The run upriver
Following a return of the young fish to the sea, many classic rivers will experience the first runs of mature sea trout. On the Spey, for instance, it is quite normal to find fresh sea trout as early as April. But the main runs may still not come until May and June and it frequently happens that the bigger sea trout run the river earlier in the season. Not all these fish will be destined to spawn the following winter.
There is little doubt that most sea trout endeavour to spend some part of their year in freshwater. They are much more nomadic in their migra- tions than salmon. Indeed, only a very small percentage of salmon will ever make more than one freshwater migration. Many die as kelts and of those that do reach the sea again quickly, some fall to marine predators. Sea trout, however, have been known to migrate into freshwater as many as ten times, although there are few facts available on the number of times successful spawning may take place.
Mature sea trout weigh from 1lb to over 20lb but today it is quite an event to catch one over the 10lb mark. Scandinavia has produced some of the largest sea trout cap-tured, while the Dyfi in Wales has yielded at least two specimens of over 20lb. Until March 1969, the British rod-caught record was a fish of 22Jib caught by S R Dwight in 1946, coming from the River Frome in Dorset. Now, the record is open and can be claimed by anyone making an authenticated catch of a 15lb fish or larger.
Like salmon, the returning sea trout does not need to take food in freshwater, but, unlike salmon, does occasionally take food and seems to have a digestive mechanism adquate for this. But since sea trout do not seem to increase in length in freshwater, despite some feeding, they might be expected to suffer less from their stay there than salmon. The species, however, even maiden sea trout, do deteriorate after leaving the sea; and in many districts ripe fish at spawning lose as much weight for length as salmon.
Stored tissue and fat There is little doubt, therefore, that the entire process of staying in freshwater calls upon the sea trout to use up much of its stored tissue and fat. Whatever food it might occasionally take, it certainly does not get sufficient to sustain it. Sea trout which have run the river in April or May can be quite sorry-looking creatures by the end of September, and all sporting anglers will return such fish to the water with as little injury as possible.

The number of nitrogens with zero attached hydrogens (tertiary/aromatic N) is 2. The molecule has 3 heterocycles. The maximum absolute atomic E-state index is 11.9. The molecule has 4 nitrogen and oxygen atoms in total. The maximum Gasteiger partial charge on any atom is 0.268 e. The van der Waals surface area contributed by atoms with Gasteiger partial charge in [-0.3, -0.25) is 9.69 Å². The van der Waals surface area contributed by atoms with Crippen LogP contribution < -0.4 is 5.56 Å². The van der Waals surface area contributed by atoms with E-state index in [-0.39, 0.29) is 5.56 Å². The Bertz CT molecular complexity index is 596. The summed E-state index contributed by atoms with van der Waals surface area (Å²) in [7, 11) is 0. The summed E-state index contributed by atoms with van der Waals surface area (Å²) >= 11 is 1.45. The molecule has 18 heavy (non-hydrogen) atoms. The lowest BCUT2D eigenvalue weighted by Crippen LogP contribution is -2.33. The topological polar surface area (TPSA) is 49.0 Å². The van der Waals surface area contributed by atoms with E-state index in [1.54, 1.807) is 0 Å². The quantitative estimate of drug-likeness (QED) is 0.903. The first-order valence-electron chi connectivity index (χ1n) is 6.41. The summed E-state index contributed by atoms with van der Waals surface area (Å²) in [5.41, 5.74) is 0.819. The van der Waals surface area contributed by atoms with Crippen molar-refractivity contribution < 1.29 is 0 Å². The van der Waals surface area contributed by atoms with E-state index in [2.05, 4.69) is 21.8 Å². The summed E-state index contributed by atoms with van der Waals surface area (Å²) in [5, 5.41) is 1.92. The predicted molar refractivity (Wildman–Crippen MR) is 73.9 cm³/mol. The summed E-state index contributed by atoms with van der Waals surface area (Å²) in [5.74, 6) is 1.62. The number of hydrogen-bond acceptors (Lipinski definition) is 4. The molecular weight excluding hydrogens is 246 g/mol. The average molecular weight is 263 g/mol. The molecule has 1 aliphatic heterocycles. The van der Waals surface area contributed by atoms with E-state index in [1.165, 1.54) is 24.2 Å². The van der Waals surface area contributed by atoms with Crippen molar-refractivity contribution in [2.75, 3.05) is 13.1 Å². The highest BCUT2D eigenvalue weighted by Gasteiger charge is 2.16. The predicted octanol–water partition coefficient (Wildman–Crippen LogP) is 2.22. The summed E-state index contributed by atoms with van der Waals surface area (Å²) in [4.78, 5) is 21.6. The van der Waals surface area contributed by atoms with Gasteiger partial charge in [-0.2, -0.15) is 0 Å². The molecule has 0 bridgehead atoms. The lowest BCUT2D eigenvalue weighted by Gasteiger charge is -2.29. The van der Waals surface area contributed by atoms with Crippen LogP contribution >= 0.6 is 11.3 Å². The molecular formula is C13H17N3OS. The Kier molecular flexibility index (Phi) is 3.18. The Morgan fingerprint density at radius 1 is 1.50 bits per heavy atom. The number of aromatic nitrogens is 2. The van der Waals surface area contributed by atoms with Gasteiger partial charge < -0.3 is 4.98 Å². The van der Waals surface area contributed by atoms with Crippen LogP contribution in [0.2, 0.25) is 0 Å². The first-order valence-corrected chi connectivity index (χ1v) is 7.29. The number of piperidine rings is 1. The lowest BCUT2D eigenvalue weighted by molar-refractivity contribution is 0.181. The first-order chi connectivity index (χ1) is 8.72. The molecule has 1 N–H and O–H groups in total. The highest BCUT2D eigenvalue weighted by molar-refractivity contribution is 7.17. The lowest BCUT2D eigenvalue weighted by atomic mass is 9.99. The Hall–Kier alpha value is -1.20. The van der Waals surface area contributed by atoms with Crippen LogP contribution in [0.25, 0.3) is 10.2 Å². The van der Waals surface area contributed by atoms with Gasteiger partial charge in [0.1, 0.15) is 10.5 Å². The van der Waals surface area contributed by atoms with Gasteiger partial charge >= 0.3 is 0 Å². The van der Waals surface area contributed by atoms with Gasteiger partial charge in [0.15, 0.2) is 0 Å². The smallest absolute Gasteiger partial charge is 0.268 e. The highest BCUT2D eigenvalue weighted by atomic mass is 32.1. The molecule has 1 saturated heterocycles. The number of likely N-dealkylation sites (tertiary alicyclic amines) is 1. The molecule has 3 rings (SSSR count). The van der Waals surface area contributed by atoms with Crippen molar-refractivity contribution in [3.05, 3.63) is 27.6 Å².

On some rivers, of course, the sea trout do not begin to run until July or August. This can be a time when low water might frustrate easy passage up the river. In this respect sea trout are much more tenacious than salmon, and may frequently be seen moving through water barely sufficient to cover their backs.
Like salmon, the sea trout must have water of high purity. Sadly, suitable environments are continually being eroded and there are only a handful of worthwhile rivers in England today. Wales is better, but we look to Scotland for the majority of good rivers. Although more esteemed for its salmon fishing, the Spey is possibly the most prolific sea trout river in the United Kingdom. The Tweed gets good runs of big sea trout which few people ever seem to catch. The small rivers of the west coast and the Isles abound with sea trout, but they are fickle and shy fish.
Superior to the salmon?
As a sporting fish, they are highly prized by anglers, many of whom are of the opinion that good sea trout are not only more sporting than salmon, but superior on the table. Unless the water is high and slightly coloured, the fish can be very difficult to catch in daylight. Night fishing with a fly is the epitome of sport, and on the classic streams it is the most practised method.
The sea trout, therefore, does not yet have to face the pressures now being made on salmon resources. With modest amounts of good husbandry, it seems to be a fish which can take reasonable care of itself, but it must never be seen casually as an indestructible resource. Unless something is done quickly about the erosion of the suitable environment, the sea trout may well pass into history as one of the greatest, but extinct, fishes.